Appeal from judgment of Court of Common Pleas, Trial Division, of Philadelphia, Nov. T., 1968, No. 996, in case of Commonwealth of Pennsylvania v. French Watts.
Louis M. Natali, Jr., Assistant Defender, with him Melvin Dildine, Assistant Defender, and Vincent J. Ziccardi, Acting Defender, for appellant.
James D. Crawford, Deputy District Attorney, with him Charles A. Klein, Assistant District Attorney, Richard A. Sprague, First Assistant District Attorney, and Arlen Specter, District Attorney, for Commonwealth, appellee.
Wright, P. J., Watkins, Montgomery, Jacobs, Hoffman, Spaulding, and Cercone, JJ. Opinion by Wright, P. J.
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On March 24, 1969, French Watts was called for trial in the Criminal Section of the Trial Division of the Court of Common Pleas of Philadelphia on two bills of indictment returned at November Term 1968. Bill No. 996 charged possession of narcotic drugs. Bill No. 997 charged use of narcotic drugs. Watts pleaded not guilty to both charges and the case was heard non-jury by the Honorable Joseph R. Glancey. A motion for a directed verdict of not guilty was granted as to Bill No. 997. A verdict of guilty was entered as to Bill No. 996. On June 26, 1969, motions for a new trial and in arrest of judgment were denied and sentence was imposed. Watts has appealed.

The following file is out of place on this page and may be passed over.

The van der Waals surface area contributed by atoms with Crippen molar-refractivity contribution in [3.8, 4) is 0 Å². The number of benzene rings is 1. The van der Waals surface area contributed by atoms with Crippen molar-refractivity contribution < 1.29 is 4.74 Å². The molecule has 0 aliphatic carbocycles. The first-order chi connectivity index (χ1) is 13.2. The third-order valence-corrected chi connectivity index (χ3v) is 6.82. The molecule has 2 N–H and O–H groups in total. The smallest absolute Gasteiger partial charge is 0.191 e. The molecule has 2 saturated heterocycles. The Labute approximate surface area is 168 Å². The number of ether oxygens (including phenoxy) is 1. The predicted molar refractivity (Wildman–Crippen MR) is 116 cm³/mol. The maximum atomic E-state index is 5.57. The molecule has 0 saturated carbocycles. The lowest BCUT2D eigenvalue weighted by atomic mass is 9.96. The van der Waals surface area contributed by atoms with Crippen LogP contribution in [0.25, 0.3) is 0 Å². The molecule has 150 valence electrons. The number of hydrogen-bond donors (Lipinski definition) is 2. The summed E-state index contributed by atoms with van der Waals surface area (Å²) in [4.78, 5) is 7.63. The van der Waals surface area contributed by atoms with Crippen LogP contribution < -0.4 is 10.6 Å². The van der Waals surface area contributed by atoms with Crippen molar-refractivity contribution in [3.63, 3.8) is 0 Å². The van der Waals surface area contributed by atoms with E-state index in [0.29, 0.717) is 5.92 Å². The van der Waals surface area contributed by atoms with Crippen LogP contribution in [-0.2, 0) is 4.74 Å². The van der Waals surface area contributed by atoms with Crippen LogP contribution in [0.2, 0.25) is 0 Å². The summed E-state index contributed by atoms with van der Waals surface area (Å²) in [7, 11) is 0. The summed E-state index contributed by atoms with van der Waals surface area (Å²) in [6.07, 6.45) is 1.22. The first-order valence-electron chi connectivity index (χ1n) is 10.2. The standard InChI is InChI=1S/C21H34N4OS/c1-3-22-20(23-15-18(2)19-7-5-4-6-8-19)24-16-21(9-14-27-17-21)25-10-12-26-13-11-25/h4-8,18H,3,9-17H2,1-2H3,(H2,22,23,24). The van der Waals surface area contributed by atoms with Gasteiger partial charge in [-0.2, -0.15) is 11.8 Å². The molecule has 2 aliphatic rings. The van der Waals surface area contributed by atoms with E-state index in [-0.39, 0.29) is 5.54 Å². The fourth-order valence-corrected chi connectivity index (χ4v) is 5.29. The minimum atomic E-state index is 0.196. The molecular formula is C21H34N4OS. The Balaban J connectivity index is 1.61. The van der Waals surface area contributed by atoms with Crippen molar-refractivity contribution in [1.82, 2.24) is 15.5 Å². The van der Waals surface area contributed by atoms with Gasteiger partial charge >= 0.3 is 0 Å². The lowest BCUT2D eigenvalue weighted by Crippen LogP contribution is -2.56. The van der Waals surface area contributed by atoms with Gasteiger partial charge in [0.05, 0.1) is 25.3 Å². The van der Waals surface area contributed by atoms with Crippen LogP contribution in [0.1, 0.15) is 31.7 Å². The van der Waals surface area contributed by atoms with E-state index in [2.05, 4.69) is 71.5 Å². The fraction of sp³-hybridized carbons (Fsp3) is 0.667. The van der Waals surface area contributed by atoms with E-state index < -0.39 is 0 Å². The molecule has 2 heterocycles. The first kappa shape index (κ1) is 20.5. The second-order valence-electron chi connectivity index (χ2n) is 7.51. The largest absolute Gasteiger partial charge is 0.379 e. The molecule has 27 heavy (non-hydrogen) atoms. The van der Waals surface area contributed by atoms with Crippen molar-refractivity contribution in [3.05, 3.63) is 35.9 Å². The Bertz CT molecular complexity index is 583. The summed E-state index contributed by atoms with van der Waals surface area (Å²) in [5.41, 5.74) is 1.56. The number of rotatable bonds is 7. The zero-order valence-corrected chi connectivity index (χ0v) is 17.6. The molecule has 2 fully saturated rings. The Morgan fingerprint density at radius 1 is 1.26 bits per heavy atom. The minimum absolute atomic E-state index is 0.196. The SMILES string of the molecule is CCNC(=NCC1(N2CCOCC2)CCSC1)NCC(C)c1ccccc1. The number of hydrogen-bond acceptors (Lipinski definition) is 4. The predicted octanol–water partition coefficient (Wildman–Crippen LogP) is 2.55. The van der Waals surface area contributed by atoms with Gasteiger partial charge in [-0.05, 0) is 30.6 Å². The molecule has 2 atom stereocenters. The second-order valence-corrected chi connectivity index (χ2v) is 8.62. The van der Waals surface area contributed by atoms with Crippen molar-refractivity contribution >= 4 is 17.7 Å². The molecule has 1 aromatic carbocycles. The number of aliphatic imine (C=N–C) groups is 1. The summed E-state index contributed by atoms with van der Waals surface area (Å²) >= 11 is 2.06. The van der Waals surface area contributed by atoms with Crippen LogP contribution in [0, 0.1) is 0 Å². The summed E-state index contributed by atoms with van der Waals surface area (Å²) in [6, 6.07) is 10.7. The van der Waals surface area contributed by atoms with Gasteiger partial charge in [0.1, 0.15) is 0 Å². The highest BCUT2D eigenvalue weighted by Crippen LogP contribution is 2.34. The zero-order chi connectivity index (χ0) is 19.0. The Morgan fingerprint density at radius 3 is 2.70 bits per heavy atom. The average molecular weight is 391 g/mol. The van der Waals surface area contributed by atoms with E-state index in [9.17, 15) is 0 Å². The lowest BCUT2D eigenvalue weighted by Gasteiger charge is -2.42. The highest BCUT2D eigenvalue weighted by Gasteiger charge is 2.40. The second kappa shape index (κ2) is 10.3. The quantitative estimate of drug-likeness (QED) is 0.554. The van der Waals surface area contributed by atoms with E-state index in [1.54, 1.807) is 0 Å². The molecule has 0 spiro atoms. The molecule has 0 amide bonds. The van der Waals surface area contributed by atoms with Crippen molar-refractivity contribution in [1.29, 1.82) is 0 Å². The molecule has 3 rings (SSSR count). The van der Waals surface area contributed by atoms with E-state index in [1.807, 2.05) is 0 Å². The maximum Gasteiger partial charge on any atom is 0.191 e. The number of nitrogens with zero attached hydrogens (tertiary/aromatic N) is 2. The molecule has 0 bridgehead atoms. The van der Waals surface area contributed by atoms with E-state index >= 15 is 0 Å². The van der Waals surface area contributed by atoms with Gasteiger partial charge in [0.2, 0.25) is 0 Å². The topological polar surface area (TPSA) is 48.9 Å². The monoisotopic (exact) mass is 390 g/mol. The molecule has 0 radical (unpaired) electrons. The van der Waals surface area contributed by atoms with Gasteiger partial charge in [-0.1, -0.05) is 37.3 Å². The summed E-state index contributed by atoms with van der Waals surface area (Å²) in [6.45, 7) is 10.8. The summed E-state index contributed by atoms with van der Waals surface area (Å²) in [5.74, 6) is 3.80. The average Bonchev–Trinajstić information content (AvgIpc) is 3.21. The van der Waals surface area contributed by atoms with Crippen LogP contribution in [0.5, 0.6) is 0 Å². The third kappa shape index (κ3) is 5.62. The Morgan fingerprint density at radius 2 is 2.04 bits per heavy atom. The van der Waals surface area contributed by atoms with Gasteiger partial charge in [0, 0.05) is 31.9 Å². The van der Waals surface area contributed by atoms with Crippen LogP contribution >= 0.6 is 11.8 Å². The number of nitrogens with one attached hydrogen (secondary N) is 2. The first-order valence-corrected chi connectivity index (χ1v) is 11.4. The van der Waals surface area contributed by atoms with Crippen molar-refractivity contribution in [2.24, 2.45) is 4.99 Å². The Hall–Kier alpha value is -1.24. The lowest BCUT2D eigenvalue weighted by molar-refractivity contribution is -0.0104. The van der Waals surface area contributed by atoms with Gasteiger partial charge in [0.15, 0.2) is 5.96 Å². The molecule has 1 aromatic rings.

The contention advanced on this appeal is that Watts did not properly waive his constitutional right to a jury trial because there was no waiver in writing, and no colloquy regarding waiver appears in the record as required by Pa. R. Crim. P. 1101.*fn1 This rule became
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effective August 1, 1968, and suspends the Act of June 11, 1935, P. L. 319, 19 P.S. 786.
Our most recent decision on the subject is Commonwealth v. Copeland, 212 Pa. Superior Ct. 195, 240 A.2d 391, which concerned a non-jury trial on August 3, 1965, wherein there had been no waiver in writing. It was held in Copeland that the court below was without jurisdiction to try a criminal case without a jury unless a waiver in writing had been signed by the defendant in accordance with the Act of 1935. We quoted the statement of our Supreme Court in Commonwealth ex rel. Wilson v. Banmiller, 393 Pa. 530, 143 A.2d 657, that, before a court is empowered to try a criminal case without a jury, the defendant "must always sign a written waiver".
It is argued by the able counsel for the Commonwealth (1) that appellant raised no objection either at trial or in his post-trial motions, citing Commonwealth v. Whiting, 205 Pa. Superior Ct. 92, 208 A.2d 1; and (2) that, since the indictment bears a notation that jury trial was waived, the presumption of regularity applies, citing Commonwealth ex rel. Moore v. Tees, 179 Pa. Superior Ct. 634, 118 A.2d 224. These arguments are not persuasive in view of the frank admission in the Commonwealth's brief that "there is no inquiry on the record concerning appellant's waiver of jury trial".
Briefly stated, fundamental error clearly appears in the case at bar because of the entire failure to comply with the requirements of Pa. R. Crim. P. 1101. It will ...